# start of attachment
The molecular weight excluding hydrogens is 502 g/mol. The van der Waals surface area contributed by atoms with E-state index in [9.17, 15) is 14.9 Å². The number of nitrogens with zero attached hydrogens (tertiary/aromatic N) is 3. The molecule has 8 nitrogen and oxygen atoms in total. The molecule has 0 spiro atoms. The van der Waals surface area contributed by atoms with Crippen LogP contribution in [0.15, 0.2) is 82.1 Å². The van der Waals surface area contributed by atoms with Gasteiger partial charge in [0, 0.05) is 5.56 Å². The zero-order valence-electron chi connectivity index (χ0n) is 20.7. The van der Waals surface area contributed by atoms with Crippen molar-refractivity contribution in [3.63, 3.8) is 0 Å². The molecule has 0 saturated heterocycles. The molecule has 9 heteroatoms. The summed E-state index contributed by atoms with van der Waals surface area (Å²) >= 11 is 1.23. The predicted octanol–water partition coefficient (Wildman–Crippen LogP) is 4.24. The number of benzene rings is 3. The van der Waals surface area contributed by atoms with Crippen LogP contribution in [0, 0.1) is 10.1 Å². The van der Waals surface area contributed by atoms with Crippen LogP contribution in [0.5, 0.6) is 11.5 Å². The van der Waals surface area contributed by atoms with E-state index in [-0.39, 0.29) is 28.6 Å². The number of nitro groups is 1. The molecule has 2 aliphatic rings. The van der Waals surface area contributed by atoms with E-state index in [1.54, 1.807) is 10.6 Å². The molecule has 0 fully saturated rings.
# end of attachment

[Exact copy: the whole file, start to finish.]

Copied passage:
The molecular weight excluding hydrogens is 502 g/mol. The van der Waals surface area contributed by atoms with E-state index in [9.17, 15) is 14.9 Å². The number of nitrogens with zero attached hydrogens (tertiary/aromatic N) is 3. The molecule has 8 nitrogen and oxygen atoms in total. The molecule has 0 spiro atoms. The van der Waals surface area contributed by atoms with Crippen LogP contribution in [0.15, 0.2) is 82.1 Å². The van der Waals surface area contributed by atoms with Gasteiger partial charge in [0, 0.05) is 5.56 Å². The zero-order valence-electron chi connectivity index (χ0n) is 20.7. The van der Waals surface area contributed by atoms with Crippen molar-refractivity contribution in [3.63, 3.8) is 0 Å². The molecule has 0 saturated heterocycles. The molecule has 9 heteroatoms. The summed E-state index contributed by atoms with van der Waals surface area (Å²) >= 11 is 1.23. The predicted octanol–water partition coefficient (Wildman–Crippen LogP) is 4.24. The number of benzene rings is 3. The van der Waals surface area contributed by atoms with Crippen LogP contribution in [0, 0.1) is 10.1 Å². The van der Waals surface area contributed by atoms with Crippen LogP contribution in [0.5, 0.6) is 11.5 Å². The van der Waals surface area contributed by atoms with E-state index in [-0.39, 0.29) is 28.6 Å². The number of nitro groups is 1. The molecule has 2 aliphatic rings. The van der Waals surface area contributed by atoms with E-state index in [1.54, 1.807) is 10.6 Å². The molecule has 0 fully saturated rings.